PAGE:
The Germanic tribes along the Rhine provide the armies of the Res Publica with an additional source for an effective battlefield cavalry.
While the majority of Germanics mainly rely on their infantry some tribes are famous for the horsemen and good quality cavalry. Their manoeuvres are surprisingly well executed and the horsemen are taught to fight as a unit even without roman training. The Equites Germanorum in roman service are an excellent light to medium cavalry force, suited to fight in skirmishes as well as shock actions. As most of the other tribal warrior these men are armed with several frame, long spears with a iron tip that can be thrown as well, and a wooden shield but other than ordinary Germanic cavalry the roman auxiliaries are usually also equipped with chain mail shirts and often ride bigger horses of Mediterranean breeds. Thus they can fight at close quarters for an considerably longer time and with much higher chances to succeed.
Historically, the speciality of the Germanic cavalry was to fight together with an equal number of swift picked light infantrymen, that could either support them directly in melee or form a compact body for the riders to retreat. A practice that was continued in roman service at least into Augustan times when the auxilia, and especially the cavalry, became more standardized and the tribes that permanently stayed under roman rule continuously more Romanized. Germanic cavalry commonly appeared in roman service since their frontier had reached the Rhine during Julius Caesar's campaigns in Gaul. While Germanic mounts were generally seen as too small and inadequately trained for cavalry service by the Romans, Germanic horsemen were often reequipped with Iberian and other Mediterranean breeds, the warriors of Germania had an excellent reputation and were especially famed for their loyalty towards their leader. Many of them served as bodyguards of late republican warlords during the decades of civil war and the early emperors were protected by an approximately cohort strong private Germanic guard with a strong mounted component. During its existence the soldiers of the corporis custodes germani were mostly recruited from the tribes of the Batavians and Ubians, and thus were popularly known as batavi in Roma. After the end of the Julio-Claudian dynasty in 68 AD the new emperor Galba disbanded the unit.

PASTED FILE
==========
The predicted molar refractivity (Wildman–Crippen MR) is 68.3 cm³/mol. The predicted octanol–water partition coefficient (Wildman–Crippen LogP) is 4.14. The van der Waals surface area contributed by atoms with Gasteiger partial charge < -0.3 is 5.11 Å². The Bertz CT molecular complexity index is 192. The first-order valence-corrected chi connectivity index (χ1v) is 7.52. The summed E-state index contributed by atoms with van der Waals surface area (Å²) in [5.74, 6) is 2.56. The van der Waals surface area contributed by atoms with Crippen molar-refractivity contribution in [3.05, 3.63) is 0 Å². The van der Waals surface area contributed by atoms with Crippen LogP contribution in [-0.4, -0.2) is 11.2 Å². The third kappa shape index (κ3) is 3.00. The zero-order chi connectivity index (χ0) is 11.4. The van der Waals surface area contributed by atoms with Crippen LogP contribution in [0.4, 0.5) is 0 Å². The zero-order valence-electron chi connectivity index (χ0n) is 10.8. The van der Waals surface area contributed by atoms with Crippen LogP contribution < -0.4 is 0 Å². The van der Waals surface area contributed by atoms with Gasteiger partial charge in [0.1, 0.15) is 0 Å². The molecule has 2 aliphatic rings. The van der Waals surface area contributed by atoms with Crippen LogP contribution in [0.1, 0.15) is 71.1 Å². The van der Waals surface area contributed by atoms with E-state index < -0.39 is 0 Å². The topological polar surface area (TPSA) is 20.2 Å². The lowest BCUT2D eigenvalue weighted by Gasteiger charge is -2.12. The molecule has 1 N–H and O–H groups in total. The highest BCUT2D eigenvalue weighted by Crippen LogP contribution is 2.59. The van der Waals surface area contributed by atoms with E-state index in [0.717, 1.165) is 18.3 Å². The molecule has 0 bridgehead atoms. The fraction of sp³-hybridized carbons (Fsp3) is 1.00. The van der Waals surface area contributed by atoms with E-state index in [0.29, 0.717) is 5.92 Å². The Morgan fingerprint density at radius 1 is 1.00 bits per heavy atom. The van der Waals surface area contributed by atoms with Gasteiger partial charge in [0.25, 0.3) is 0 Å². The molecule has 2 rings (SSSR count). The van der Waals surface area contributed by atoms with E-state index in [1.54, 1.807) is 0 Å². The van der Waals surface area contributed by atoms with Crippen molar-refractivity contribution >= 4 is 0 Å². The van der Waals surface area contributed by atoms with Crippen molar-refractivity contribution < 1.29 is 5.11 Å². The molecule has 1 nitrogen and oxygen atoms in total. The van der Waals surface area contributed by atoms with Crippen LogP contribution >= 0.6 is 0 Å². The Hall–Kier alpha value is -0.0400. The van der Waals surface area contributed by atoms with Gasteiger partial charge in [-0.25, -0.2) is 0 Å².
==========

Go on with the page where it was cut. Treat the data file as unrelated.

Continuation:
Allied and subdued states and tribes always had to supply the roman army with troops. Almost at all times at least 50% of Roma’s soldiers were non-citizens. During the first centuries of the republic the old alae of the Italic socii were organized and equipped in a similar way to the roman legions, but around the beginning of the 1st century BC the situation changed. After the social war almost all free people of Italia received roman citizenship and could now be recruited into the regular legions. In the decades after the “marian reforms” the roman light infantry disappeared. The ordo equester, since decades unable to provide a sufficient number of cavalry for the many wars the late republic had to fight, had split off in two main groups. A mainly political elite that filled out the numerous officer and administrative posts the ever growing Res Publica had to offer, and a pure economical elite, the large majority of the Roman and Italic equestrians.
The various different peoples now ruled by the republic were a much more heterogeneous group than the former Italic socii. Depending on their relative military strengths, they had to supply the roman army with the various troop types needed, besides heavy infantry, in order to be competitive on the battlefield.
Most of these troops were levied in the surrounding areas under roman control prior to campaign and only large scale or intesively prepared wars demanded additional forces and specialised units from distant areas of the Roman world. Many of the auxiliaries fought under their own chieftains and officers, while others, especially those recruited from regular provinces, were commanded by roman officers and even organized in roman manner. Usually the auxiliary units were disbanded and sent home after the end of a conflict. However, in the continuous wars during the last decades of the republic many served so long alongside the legions and fought for their generals that they were largely Romanized in the end.